Tucker Carlson's Notes On The State Of Whiteness
Former Fox News host Tucker Carlson has, with the recent exposure of an unredacted text message to one of his producers, done the American people a grand favor. He has unleashed for all to see the truth behind his, and racists’ like him, devotion to white supremacy.
You have probably read about the brouhaha Carlson caused. His text was first seen by Fox executives and board members on the eve of the Dominion Voting Systems lawsuit. Their discovery set off a rapid-fire chain of events. Apparently concerned that if the lawsuit went forward, the text would be revealed in court and expose the support of Fox News for Carlson’s racism. The very next day, the network fired their most popular and lucrative host and agreed to settle the lawsuit.
Those kinds of decisions at Fox are made by one man, Rupert Murdoch. He can’t have been happy about the consequence of either decision he had to make, because both cost him hundreds of millions of dollars. The lawsuit settlement alone cost $787.5 million. Because Fox News accounts for 70 percent of the parent company’s profits, and Tucker Carlson dominated cable ratings in his hour and supported the shows on either side of him, Carlson’s firing is likely to be even more expensive for the network. Ratings during the 9 o’clock hour fell by half the day after Carlson’s show was canceled and have stayed in the tank in the days since.
What set it all off was a single sentence in the Carlson text: “It’s not how white people fight.” I’m not going to bore you by reprinting more of Carlson’s disgusting racist jeremiad, but some context is useful here. The text was sent on Jan. 7, 2021, the day after a violent mob of Trump supporters stormed the Capitol building, assaulting police officers so badly that 140 of them had to be treated for their injuries, with some hospitalized. Five officers died as a result of the insurrection.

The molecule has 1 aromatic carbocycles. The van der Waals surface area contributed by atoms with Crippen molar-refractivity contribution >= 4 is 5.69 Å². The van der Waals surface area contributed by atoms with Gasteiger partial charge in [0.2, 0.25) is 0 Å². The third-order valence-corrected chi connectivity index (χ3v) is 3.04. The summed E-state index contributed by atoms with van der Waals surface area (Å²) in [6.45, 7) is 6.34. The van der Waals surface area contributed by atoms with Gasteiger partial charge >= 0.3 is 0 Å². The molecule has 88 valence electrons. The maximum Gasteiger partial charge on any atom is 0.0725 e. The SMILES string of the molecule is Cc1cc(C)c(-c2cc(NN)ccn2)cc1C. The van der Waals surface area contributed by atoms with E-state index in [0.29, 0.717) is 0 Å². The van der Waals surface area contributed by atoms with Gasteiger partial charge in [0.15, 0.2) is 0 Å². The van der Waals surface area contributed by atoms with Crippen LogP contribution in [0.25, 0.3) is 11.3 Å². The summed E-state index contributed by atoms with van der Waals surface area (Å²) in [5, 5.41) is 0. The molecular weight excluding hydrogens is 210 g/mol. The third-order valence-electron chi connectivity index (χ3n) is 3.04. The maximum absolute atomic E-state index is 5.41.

Carlson clearly watched the coverage of the violence at the Capitol on Jan. 6, but that wasn’t what he wrote to his producer about. Instead, he recounted having seen footage of three men he described as “Trump supporters” savagely attacking “an antifa kid” at a street demonstration two weeks previously. He went on to describe how he hoped the three-man mob would “hit him harder, kill him.” He then spasmed into a moment of what for him must have been uncomfortable self-reflection, lamenting that “I shouldn’t gloat over his suffering, I should be bothered by it…. if I reduce people to their politics, how am I better than he is?”